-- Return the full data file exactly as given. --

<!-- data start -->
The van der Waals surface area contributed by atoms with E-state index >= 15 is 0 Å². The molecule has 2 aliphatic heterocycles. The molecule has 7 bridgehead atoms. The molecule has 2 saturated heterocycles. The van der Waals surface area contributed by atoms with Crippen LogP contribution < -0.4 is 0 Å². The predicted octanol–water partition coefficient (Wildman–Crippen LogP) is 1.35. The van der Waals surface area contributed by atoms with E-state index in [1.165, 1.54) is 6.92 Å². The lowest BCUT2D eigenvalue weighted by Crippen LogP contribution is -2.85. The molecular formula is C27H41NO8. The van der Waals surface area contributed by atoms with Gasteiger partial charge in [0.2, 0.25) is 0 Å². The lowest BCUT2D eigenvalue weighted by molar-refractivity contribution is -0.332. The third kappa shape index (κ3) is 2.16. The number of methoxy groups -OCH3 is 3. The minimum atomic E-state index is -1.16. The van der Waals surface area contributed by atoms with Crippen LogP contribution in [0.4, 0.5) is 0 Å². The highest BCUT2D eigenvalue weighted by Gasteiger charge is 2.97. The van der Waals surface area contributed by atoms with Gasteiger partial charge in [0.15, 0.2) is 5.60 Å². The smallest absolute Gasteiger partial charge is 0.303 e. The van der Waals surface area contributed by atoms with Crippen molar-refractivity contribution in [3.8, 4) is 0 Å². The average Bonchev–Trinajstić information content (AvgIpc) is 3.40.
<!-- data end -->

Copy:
The van der Waals surface area contributed by atoms with E-state index >= 15 is 0 Å². The molecule has 2 aliphatic heterocycles. The molecule has 7 bridgehead atoms. The molecule has 2 saturated heterocycles. The van der Waals surface area contributed by atoms with Crippen LogP contribution < -0.4 is 0 Å². The predicted octanol–water partition coefficient (Wildman–Crippen LogP) is 1.35. The van der Waals surface area contributed by atoms with E-state index in [1.165, 1.54) is 6.92 Å². The lowest BCUT2D eigenvalue weighted by Crippen LogP contribution is -2.85. The molecular formula is C27H41NO8. The van der Waals surface area contributed by atoms with Gasteiger partial charge in [0.2, 0.25) is 0 Å². The lowest BCUT2D eigenvalue weighted by molar-refractivity contribution is -0.332. The third kappa shape index (κ3) is 2.16. The number of methoxy groups -OCH3 is 3. The minimum atomic E-state index is -1.16. The van der Waals surface area contributed by atoms with Crippen LogP contribution in [0.4, 0.5) is 0 Å². The highest BCUT2D eigenvalue weighted by Gasteiger charge is 2.97. The van der Waals surface area contributed by atoms with Gasteiger partial charge in [0.15, 0.2) is 5.60 Å². The smallest absolute Gasteiger partial charge is 0.303 e. The van der Waals surface area contributed by atoms with Crippen molar-refractivity contribution in [3.8, 4) is 0 Å². The average Bonchev–Trinajstić information content (AvgIpc) is 3.40.